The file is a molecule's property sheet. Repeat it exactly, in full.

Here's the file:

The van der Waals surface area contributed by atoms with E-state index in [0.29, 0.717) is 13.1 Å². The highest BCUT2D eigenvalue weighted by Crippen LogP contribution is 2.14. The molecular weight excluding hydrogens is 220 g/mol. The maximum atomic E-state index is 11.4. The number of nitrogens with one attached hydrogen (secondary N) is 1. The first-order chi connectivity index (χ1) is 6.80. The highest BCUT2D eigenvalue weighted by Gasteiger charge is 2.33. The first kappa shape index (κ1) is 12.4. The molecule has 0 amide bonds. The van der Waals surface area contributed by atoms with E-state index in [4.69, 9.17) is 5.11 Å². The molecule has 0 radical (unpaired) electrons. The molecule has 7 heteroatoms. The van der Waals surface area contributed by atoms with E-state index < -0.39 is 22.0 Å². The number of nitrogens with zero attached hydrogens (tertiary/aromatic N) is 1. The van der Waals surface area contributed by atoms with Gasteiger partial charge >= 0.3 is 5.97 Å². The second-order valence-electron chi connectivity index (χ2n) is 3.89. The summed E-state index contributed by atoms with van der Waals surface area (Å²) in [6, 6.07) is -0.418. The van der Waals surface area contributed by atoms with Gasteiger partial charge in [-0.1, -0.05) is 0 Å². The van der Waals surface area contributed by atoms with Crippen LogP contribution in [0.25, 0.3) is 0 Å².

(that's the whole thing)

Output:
The van der Waals surface area contributed by atoms with E-state index in [0.29, 0.717) is 13.1 Å². The highest BCUT2D eigenvalue weighted by Crippen LogP contribution is 2.14. The molecular weight excluding hydrogens is 220 g/mol. The maximum atomic E-state index is 11.4. The number of nitrogens with one attached hydrogen (secondary N) is 1. The first-order chi connectivity index (χ1) is 6.80. The highest BCUT2D eigenvalue weighted by Gasteiger charge is 2.33. The first kappa shape index (κ1) is 12.4. The molecule has 0 amide bonds. The van der Waals surface area contributed by atoms with E-state index in [4.69, 9.17) is 5.11 Å². The molecule has 0 radical (unpaired) electrons. The molecule has 7 heteroatoms. The van der Waals surface area contributed by atoms with E-state index < -0.39 is 22.0 Å². The number of nitrogens with zero attached hydrogens (tertiary/aromatic N) is 1. The van der Waals surface area contributed by atoms with Gasteiger partial charge >= 0.3 is 5.97 Å². The second-order valence-electron chi connectivity index (χ2n) is 3.89. The summed E-state index contributed by atoms with van der Waals surface area (Å²) in [6, 6.07) is -0.418. The van der Waals surface area contributed by atoms with Gasteiger partial charge in [-0.1, -0.05) is 0 Å². The van der Waals surface area contributed by atoms with Crippen LogP contribution in [0.25, 0.3) is 0 Å².